Abstract: “Advice Never Hurts the Giver”: The Role of Advisors in the Volta River Project in Ghana, 1952-1966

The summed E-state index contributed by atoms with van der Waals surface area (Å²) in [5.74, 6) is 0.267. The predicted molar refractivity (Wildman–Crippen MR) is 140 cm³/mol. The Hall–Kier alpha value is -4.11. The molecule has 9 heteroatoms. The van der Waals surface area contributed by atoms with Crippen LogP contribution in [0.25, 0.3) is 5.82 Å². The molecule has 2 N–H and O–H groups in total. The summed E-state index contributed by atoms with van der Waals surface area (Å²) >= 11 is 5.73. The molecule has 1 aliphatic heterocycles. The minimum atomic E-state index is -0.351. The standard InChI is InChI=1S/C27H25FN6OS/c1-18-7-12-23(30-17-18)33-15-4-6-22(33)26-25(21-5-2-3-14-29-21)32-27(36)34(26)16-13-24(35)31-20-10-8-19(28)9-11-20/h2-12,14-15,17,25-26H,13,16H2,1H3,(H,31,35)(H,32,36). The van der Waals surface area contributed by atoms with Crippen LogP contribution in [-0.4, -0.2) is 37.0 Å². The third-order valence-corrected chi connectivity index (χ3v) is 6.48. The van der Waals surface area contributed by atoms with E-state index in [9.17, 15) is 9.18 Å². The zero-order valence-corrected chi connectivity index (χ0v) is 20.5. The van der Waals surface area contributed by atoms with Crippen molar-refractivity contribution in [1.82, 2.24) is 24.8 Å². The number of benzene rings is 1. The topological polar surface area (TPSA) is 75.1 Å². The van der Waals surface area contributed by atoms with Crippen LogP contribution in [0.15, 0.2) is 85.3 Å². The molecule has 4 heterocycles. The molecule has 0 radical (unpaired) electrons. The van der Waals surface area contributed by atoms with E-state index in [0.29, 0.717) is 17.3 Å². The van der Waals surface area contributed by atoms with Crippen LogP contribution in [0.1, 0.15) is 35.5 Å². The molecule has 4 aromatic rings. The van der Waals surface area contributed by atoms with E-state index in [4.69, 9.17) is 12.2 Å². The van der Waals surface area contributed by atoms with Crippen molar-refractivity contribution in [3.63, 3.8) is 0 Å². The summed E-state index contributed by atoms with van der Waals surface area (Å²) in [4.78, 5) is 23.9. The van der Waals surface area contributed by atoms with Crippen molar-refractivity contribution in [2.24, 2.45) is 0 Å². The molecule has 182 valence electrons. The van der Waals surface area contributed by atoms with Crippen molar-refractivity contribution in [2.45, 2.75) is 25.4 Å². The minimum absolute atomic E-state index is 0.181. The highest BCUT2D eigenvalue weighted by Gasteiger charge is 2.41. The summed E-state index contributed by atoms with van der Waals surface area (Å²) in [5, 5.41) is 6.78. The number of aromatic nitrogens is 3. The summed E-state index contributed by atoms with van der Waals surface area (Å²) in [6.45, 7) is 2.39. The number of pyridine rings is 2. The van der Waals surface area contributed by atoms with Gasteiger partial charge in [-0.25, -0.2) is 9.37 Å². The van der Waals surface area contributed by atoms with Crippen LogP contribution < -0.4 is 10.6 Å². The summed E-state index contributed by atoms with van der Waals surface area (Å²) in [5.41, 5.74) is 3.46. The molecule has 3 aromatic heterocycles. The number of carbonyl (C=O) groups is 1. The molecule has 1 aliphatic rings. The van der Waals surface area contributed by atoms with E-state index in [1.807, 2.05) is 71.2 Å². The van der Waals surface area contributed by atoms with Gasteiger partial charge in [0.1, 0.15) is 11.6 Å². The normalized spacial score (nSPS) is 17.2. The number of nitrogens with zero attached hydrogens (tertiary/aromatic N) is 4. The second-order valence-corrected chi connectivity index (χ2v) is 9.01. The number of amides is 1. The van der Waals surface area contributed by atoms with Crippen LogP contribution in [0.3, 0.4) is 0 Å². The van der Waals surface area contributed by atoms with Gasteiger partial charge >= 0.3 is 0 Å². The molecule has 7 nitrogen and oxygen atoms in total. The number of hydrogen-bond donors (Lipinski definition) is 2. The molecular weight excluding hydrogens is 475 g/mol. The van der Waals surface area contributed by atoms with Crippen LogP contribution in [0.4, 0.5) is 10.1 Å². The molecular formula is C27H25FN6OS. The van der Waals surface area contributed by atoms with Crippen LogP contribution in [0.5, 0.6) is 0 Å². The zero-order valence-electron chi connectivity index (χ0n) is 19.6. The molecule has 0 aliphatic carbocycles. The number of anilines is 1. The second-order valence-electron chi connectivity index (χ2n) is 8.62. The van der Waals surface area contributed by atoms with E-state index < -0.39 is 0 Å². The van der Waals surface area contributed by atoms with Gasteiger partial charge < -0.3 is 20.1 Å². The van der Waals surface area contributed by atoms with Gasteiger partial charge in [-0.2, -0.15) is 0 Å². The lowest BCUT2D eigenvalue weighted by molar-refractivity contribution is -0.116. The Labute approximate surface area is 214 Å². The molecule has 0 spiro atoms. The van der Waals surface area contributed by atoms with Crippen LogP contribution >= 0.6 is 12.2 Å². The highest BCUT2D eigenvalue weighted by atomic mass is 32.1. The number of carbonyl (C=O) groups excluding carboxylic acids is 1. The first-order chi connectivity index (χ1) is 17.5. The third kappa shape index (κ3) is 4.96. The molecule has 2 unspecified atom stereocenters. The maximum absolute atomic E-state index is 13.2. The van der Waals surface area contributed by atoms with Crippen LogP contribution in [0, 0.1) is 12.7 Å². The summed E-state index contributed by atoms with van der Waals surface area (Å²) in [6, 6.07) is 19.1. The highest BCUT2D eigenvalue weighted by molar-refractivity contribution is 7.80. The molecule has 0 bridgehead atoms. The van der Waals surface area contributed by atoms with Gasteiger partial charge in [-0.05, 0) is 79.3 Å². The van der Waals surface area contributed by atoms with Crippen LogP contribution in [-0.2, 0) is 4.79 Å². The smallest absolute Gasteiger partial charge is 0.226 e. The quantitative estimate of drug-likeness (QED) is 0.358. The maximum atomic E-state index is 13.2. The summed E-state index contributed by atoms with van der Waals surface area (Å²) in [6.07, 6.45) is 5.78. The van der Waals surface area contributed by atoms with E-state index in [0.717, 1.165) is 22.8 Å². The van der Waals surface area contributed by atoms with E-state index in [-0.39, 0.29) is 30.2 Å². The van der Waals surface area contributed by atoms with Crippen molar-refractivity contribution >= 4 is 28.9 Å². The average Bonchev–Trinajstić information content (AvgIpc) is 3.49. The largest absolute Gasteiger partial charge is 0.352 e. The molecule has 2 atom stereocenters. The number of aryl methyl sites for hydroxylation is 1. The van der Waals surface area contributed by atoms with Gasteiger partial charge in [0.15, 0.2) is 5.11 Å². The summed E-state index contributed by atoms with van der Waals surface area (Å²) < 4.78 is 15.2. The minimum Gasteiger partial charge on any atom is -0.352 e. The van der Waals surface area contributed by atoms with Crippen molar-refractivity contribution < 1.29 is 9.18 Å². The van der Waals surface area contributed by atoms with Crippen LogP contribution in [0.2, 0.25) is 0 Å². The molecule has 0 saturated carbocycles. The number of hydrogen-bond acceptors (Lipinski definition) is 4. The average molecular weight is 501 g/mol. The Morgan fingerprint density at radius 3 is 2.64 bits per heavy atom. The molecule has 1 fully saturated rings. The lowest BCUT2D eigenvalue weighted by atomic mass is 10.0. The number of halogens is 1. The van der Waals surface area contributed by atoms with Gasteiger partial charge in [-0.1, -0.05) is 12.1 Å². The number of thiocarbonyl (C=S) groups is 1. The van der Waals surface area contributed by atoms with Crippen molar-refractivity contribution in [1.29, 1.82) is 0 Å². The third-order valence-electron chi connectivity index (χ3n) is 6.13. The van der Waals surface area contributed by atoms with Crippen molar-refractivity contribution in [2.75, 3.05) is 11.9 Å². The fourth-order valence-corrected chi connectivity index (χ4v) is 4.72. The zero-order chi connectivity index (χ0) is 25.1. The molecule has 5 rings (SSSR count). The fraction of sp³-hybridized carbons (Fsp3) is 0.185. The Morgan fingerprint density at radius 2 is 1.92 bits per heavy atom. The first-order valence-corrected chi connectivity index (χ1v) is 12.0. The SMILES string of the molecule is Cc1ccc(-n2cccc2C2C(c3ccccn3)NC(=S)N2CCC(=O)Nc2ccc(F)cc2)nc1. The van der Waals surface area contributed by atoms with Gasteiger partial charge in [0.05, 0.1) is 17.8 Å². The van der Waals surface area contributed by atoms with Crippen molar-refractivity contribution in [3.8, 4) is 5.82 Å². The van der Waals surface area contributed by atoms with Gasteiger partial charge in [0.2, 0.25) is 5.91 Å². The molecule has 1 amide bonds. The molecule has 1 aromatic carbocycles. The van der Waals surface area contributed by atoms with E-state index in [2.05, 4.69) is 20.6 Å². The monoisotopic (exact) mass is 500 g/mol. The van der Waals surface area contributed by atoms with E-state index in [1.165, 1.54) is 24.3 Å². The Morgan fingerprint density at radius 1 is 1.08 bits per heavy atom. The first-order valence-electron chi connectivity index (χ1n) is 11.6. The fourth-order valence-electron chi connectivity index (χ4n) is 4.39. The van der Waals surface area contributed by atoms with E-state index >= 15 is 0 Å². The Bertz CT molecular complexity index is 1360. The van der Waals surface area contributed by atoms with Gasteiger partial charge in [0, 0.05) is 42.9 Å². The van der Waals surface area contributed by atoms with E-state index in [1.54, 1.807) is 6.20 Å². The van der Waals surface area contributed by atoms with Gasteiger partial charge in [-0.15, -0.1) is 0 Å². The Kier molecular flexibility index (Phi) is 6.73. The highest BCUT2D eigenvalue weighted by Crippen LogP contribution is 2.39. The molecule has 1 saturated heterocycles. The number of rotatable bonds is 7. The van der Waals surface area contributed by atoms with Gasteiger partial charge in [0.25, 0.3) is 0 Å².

The Volta River Project (VRP) was one of the major post-war development projects undertaken by the U.S. government and the World Bank in conjunction with newly independent Ghana, building a hydroelectric dam together with a domestic aluminum industry. Its protracted genesis was mediated by a range of advisors and consultants from different countries, whose international networks and ideological convictions at times influenced, at other times merely mirrored, the shifting allegiances of Ghana's first president, Kwame Nkrumah. The U.S. government, U.S. aluminum companies, and the World Bank funded the ambitious design as a tactical decision in the global Cold War. Yet Kwame Nkrumahâ's non-aligned policy threatened to scupper the project, and the key advisors in the VRP, Sir Robert Jackson and his wife, Barbara Ward, who were friends of John F Kennedy and Nkrumah, worked behind the scene with the main private investor, Edgar F Kaiser, to ensure the VRP's viability in the early 1960s. Yet Jackson had had to overcome another of Nkrumah's advisors in the planning stage in the 1950s, W. Arthur Lewis, who considered the VRP a poor choice of project, and was subsequently dismissed. During the negotiations of the VRP, the World Bank advisors disagreed with the conditions set by the private investor, Kaiser, who successfully outmaneuvred the Bank;s consultants in 1961. Once the agreements were signed in 1962, Nkrumah's choice of advisors showed a marked tendency toward more politically left-wing individuals, undermining the influence of Jackson, Ward, and Kaiser. The tussle of advisors and consultants surrounding Kwame Nkrumah illustrates the ideological battles over which kind of knowledge of economic development would reign supreme. This was not purely a Cold War contest, as the advisors within the U.S. ambit disagreed on the "appropriateness" of certain techniques and political strategies in the African context. The VRP as the centerpiece of Nkrumah's ambition for economic development and scientific modernity was a key site of contestation and dissent on the future economic policy of Ghana. As a result of this highly negotiated knowledge, Ghana incurred a difficult legacy of modernization.